Acne | Cleveland Clinic
Typical teenager with facial acne

What is acne?

Acne is the most common skin condition that people experience. Most people develop acne to some degree during their lifetime. Though it primarily affects teenagers undergoing hormonal changes, many people will develop acne as adults. Acne might be mild (few, occasional pimples), moderate (inflammatory papules), or severe (nodules and cysts). Scarring can occur. Treatment depends on the severity of the condition.

What is the cause of acne?

Acne is primarily a hormonal condition driven by male hormones, which typically become active during the teenage years. Sensitivity to such hormones — combined with surface (skin) bacteria and lipids (fatty acids) within sebaceous (oil) glands — yields acne. Common sites for acne are the face, chest, shoulders, and back — the sites of oil glands.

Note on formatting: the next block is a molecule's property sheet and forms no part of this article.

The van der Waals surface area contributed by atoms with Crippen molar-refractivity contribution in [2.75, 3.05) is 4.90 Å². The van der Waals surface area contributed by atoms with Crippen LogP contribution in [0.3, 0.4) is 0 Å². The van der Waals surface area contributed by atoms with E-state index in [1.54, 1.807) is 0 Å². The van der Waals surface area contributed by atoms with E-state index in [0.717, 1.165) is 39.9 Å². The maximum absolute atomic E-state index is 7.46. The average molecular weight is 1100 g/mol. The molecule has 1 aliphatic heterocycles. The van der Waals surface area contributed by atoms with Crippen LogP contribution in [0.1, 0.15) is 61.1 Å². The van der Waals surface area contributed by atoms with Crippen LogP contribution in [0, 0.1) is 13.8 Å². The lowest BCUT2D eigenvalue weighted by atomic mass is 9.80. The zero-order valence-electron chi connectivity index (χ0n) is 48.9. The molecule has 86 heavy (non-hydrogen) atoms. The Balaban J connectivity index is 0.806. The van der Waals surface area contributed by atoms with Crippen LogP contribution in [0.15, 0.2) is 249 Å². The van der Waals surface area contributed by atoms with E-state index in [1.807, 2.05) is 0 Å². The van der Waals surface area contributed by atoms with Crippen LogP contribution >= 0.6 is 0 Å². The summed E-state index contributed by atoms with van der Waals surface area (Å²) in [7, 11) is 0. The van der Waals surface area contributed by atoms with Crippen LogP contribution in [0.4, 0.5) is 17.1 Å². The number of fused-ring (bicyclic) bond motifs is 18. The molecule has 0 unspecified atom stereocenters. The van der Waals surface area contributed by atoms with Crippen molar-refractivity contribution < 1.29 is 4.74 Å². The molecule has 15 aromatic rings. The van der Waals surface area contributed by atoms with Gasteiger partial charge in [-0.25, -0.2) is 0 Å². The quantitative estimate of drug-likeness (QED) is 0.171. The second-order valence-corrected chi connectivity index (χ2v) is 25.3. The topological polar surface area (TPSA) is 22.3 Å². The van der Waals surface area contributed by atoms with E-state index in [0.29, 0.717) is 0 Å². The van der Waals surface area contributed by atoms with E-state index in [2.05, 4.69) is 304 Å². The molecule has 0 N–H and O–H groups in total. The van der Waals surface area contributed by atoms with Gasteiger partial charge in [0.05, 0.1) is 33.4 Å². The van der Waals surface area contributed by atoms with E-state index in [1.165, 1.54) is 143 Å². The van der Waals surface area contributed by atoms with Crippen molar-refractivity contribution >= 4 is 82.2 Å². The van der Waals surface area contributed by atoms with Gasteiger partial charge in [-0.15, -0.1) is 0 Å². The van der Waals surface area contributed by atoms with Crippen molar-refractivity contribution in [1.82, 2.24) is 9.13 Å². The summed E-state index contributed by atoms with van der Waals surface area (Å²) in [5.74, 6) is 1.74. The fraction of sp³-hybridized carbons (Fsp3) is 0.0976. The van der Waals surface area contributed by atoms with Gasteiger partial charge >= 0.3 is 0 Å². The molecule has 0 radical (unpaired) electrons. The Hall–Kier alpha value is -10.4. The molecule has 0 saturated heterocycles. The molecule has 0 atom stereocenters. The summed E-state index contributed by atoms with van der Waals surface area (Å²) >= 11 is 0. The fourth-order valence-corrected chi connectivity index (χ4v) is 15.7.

The first lesion in acne is a comedone or clogged pore (whiteheads, blackheads). These can become inflamed and progress to papules and pustules (small bumps), nodules, and cysts. Larger nodules and cysts and popping of pimples often lead to scarring.

Certain conditions can aggravate acne.

  • Fluctuating hormone levels around the time of menses (menstruation)
  • Manipulating (picking/prodding) acne lesions
  • Blocking clothing and headgear, such as hats and sports helmets
  • Air pollution and certain weather conditions, especially high humidity

Last reviewed by a Cleveland Clinic medical professional on 03/22/2017.


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